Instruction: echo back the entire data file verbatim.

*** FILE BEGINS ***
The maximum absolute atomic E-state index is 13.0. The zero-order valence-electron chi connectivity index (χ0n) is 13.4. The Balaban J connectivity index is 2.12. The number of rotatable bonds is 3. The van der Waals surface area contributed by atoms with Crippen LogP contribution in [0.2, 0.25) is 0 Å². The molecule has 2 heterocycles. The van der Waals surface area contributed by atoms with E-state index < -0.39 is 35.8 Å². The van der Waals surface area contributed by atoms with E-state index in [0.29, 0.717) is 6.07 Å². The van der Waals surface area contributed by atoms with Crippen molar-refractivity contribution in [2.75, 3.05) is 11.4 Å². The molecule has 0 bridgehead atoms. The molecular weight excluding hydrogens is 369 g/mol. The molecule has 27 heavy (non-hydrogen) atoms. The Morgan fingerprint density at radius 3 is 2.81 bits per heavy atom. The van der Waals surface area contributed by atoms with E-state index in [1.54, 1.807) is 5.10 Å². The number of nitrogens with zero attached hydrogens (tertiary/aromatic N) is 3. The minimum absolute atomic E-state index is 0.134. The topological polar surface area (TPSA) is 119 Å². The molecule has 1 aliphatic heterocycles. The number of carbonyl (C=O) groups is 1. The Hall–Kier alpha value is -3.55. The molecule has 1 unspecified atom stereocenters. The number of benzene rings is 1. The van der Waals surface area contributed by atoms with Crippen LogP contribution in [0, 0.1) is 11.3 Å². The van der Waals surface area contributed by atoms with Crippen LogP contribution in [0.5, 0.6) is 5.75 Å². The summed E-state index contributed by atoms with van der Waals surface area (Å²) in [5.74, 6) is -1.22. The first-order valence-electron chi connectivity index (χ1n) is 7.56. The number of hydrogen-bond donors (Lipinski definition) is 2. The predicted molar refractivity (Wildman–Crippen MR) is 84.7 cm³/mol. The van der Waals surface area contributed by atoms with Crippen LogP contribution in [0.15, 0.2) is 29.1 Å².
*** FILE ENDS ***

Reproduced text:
The maximum absolute atomic E-state index is 13.0. The zero-order valence-electron chi connectivity index (χ0n) is 13.4. The Balaban J connectivity index is 2.12. The number of rotatable bonds is 3. The van der Waals surface area contributed by atoms with Crippen LogP contribution in [0.2, 0.25) is 0 Å². The molecule has 2 heterocycles. The van der Waals surface area contributed by atoms with E-state index < -0.39 is 35.8 Å². The van der Waals surface area contributed by atoms with E-state index in [0.29, 0.717) is 6.07 Å². The van der Waals surface area contributed by atoms with Crippen molar-refractivity contribution in [2.75, 3.05) is 11.4 Å². The molecule has 0 bridgehead atoms. The molecular weight excluding hydrogens is 369 g/mol. The molecule has 27 heavy (non-hydrogen) atoms. The Morgan fingerprint density at radius 3 is 2.81 bits per heavy atom. The van der Waals surface area contributed by atoms with E-state index in [1.54, 1.807) is 5.10 Å². The number of nitrogens with zero attached hydrogens (tertiary/aromatic N) is 3. The minimum absolute atomic E-state index is 0.134. The topological polar surface area (TPSA) is 119 Å². The molecule has 1 aliphatic heterocycles. The number of carbonyl (C=O) groups is 1. The Hall–Kier alpha value is -3.55. The molecule has 1 unspecified atom stereocenters. The number of benzene rings is 1. The van der Waals surface area contributed by atoms with Crippen LogP contribution in [0, 0.1) is 11.3 Å². The van der Waals surface area contributed by atoms with Crippen LogP contribution in [0.5, 0.6) is 5.75 Å². The summed E-state index contributed by atoms with van der Waals surface area (Å²) in [5.74, 6) is -1.22. The first-order valence-electron chi connectivity index (χ1n) is 7.56. The number of hydrogen-bond donors (Lipinski definition) is 2. The predicted molar refractivity (Wildman–Crippen MR) is 84.7 cm³/mol. The van der Waals surface area contributed by atoms with Crippen LogP contribution in [0.15, 0.2) is 29.1 Å².